Because of their intelligent, willing to work, and eager to please
attributes, Rottweiler’s are very easy to train. Although I don’t
recommend trying to train with bruit force, as it can become a battle of
wills, and trust me when I tell you that they can be awfully stubborn.
Being easy to train is one of the most desirable of the Rottweiler traits, and they respond awesome to positive reward training – the reward can be either praise or food. Since they are also known to be gluttons, I can personally confirm that food really motivates them to learn.
I have a number of pages on this site that are dedicated to Rottweiler training, and I’ll say again that training is mandatory for a Rottie.
You might have a cute little fur ball puppy right now, but just remember that she’s going to weigh somewhere in the neighborhood of 100 pounds, and probably be smarter than some people ;)
One thing to be aware of, is that you may be training her even when you don’t think you are – or worse, she might actually be training you :)
A perfect example of training without realizing it comes from girl Savannah.
I used to watch baseball a lot, and get a little riled up at the umpires. One particular summer we seemed to also have more flies and bugs than usual, and I would swat at them and say “get outa here.”
I started to notice that when I jumped up and started yelling at the umpires on the T.V., she would also jump up and start barking at the T.V. with me.
Then I noticed that if I said the exact words “get outa here,” Savannah would start growling, barking and looking around for whatever, or whomever her mom wanted “gone.”
It actually got to where I could barley whisper that phrase, and she would go bananas. I’m not sure I could have taught her that on purpose.
Morale of the story? Almost everything you do is training your dog in one way or another, so make sure it’s what you want him or her to learn ;)
Rottie’s inherently have high prey drive, and it also stems from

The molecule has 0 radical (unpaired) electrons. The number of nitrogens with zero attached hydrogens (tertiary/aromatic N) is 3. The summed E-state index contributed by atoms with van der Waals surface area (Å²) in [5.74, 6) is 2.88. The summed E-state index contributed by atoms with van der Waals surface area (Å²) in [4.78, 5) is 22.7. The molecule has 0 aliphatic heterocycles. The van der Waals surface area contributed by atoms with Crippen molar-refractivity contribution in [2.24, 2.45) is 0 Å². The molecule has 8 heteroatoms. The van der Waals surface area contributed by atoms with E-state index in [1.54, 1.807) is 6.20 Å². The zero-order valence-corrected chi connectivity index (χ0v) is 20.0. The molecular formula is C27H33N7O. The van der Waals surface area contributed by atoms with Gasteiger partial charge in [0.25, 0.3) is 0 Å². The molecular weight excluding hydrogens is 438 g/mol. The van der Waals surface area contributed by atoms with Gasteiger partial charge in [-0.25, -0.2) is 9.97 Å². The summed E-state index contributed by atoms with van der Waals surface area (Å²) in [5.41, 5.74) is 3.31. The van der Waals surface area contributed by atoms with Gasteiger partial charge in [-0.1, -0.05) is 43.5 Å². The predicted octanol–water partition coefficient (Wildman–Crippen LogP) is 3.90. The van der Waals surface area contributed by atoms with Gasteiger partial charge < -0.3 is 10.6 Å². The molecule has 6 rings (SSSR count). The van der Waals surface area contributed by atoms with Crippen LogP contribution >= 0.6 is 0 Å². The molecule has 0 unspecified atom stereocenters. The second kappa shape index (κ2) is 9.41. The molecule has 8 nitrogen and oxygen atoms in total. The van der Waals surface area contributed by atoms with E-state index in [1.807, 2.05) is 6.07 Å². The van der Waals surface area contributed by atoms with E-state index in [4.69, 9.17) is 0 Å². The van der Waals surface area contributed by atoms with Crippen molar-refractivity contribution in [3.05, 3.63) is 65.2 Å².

their early history. It’s a trait that comes very naturally to most
dogs, but especially the working dog breeds.
Having a high prey drive, which is one of the least desirable Rottweiler traits just means that they like to chase things – as in taking down prey for dinner. Things they like to chase are usually smaller than them, like cats, squirrels, children, or anything that moves quickly, such as cars.
The reason I say "least desirable" is because it can take a lot of training to teach your dog that he can't chase anything and everything he wants to.
Did I mention how important it is to train your Rottweiler?
In the past, this trait was sometimes desirable – especially in the working dog. But in today’s society, where dogs are mainly household pets – not so much.
It’s actually pretty easy to train your Rottweiler puppy to curb her desire to chase. But, if they were never taught when they were young, it really becomes ingrained in them as an older dog, and takes a lot of work to teach them that it’s not ok chase cats and cars.
I’ll say it again – training your Rottweiler is not optional, and the sooner you start, the better. . . . .
Here's a couple of examples of this trait and why training is important – one positive, one negative. . . . .
. . . . . When Savannah was around 6 months old, she went down to the barn with me to feed the horses.
On the way back it started to rain, so I started sprinting. She ran after me, grabbed me by the heel of my foot, and took me down!
It was actually really funny, but it made me realize that I had to be careful to teach her that it wasn’t ok to do that, especially because she only weighed about 40 or 50 pounds then. Full grown, she weighed around 120.
We exposed her to everything we could think of and taught her to not chase them.
actually loved to play with kids, because they would run and tumble and
wrestle with her. She learned early on to not play too rough.
Chevy, our Rottweiler rescue on the other hand, was never taught how to sit on command, much less to not chase things. The day my husband brought him home, he tried to jump out the drivers side window of the truck, because of a passing car.
The first 6 months we had him, we encountered some pretty scary illustrations of this trait. Basically, if it moved, he wanted to chase it!
It took me a good year of hard work to help him learn that he couldn’t chase anything he wanted to. To this day, I still have to be very careful in certain situations, or avoid them all together – like having him the same vicinity as a cat.
Please, please, please – Train Your Rottweiler!